So what is it that makes Speaker Pelosi so reluctant to take any action against Trump? What is it that has the Democratic leadership insisting that “we must have all the facts” before proceeding with an inquiry intended to elicit those very facts?
It sure isn’t a love of the Constitution, that much I know for sure.
In Article II, Section 4 of that famous founding document, the case for removing a President from office reads like this:
“The President, Vice President and all civil Officers of the United States, shall be removed from Office on Impeachment for, and Conviction of, Treason, Bribery, or other high Crimes and Misdemeanors”.
There is nothing in these words to indicate that the decision to impeach should be based on the likelihood of getting a conviction. Nowhere in the Constitution does it suggest that the House of Representatives should initiate impeachment proceedings only if they are positive they’ll succeed in ousting the target of the process.
Nevertheless, that seems to be the thinking among the Democratic leadership.
“We can’t go ahead with impeachment,” the thinking goes, “because the Senate won’t vote to convict and remove the President. That would mean a failure for our party, and we might lose seats in the next election.”
In other words, it doesn’t matter how many high crimes and misdemeanors the President commits, we won’t hold him accountable because that would cause our party to lose votes.
The GOP is only interested in protecting the reputation of the party. They want to hold onto the Senate more than they want to save the republic from a crook (or a “kook”.)
The Dems are only interested in protecting their votes in the next election. They want to hold onto the House and flip some Senate seat more than they want to save the republic from a mentally ill, unstable, possibly demented narcissist.
To put it another way, it no longer matters how crazy, how criminal, how dangerous the actions of any future President may be.
As long as that President is a member of the same party that controls the Senate, they will be free to do anything they’d like to do without any worry.
Including, presumably, shooting someone on Fifth Avenue.
The Founding Fathers must be spinning in their graves.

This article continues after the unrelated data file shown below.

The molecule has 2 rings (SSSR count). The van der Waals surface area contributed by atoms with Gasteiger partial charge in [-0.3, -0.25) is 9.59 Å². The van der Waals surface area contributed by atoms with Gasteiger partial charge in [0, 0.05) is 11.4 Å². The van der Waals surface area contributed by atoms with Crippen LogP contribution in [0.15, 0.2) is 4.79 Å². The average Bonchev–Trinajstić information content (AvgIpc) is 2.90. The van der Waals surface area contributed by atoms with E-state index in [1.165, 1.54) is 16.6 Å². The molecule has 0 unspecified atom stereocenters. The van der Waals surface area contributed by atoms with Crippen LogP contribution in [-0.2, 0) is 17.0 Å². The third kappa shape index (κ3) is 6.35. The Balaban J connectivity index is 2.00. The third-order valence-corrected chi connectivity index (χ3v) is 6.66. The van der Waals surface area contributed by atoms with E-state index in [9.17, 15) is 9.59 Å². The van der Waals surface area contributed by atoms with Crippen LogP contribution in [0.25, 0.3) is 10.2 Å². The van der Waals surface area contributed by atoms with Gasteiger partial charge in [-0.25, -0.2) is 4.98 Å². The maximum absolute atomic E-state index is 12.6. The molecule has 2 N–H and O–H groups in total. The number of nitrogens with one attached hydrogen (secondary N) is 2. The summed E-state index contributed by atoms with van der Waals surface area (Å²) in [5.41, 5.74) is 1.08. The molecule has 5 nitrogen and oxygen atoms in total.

Let me introduce myself, if you haven’t read my work before now..
I am a retired speech/language pathologist. For more than two decades, I spent every workday diagnosing and treating language disorders. I have helped people with a wide variety of communication deficits. I was very good at my job.
That’s why, in spite of the fact that I’ve been out of the field for several years, I am completely confident when I write that Donald Trump is exhibiting a serious language disorder.
Let me explain.
A deficit in expressing and/or understanding language is called aphasia.The term is most often used in diagnosing people who were not born with the disorder, but who acquire it later in life. Aphasia can be caused by a head injury, a stroke or as a part of a more significant cognitive decline in older adults.
One aspect of aphasia impacts a person’s expressive language. This is the kind of language disorder that is more obvious to those who interact with the affected patient. The person struggles to say what they mean. They may have difficulties in expressing ideas logically and specifically They might be seen to be searching for the right word as they speak. Many aphasic people develop an overreliance on empty words and phrases. I have known patients who included a favorite phrase or two into nearly every sentence spoken, as the rote language makes it easier to get out a full thought.
Some aphasic people make up words when they can’t find the one they need. The new word might or might not sound similar to the one that is missing.
People with expressive aphasia sometimes substitute one word or phrase for a similar one (ie, saying “chicken” when they mean “duck” or saying, “off the book” instead of “off the hook.”) Their conversations may seem rambling, with rapid jumps from one topic to another without any explanation. A story can go off on any number of tangents, leaving the listener confused.
Many people with what we call “fluent aphasia” can string together a long series of words that seem to make sense until you realize that there isn’t much content there. There are lots of pronouns and adjectives, but not enough nouns to make the meaning clear.
Aphasia can impact receptive language, or comprehension, as well. Aphasic people may struggle to follow complex conversations. They often misunderstand directions or fail to grasp the meaning of a question they’ve been asked. They find it confusing when more than one person is speaking at a time, or when the topic shifts in mid-conversation.
Some people with aphasia have problems with reading and writing. They may struggle to read anything other than the simplest of texts. Their writing can contain mistakes in syntax, word order or spelling that weren’t seen in the past.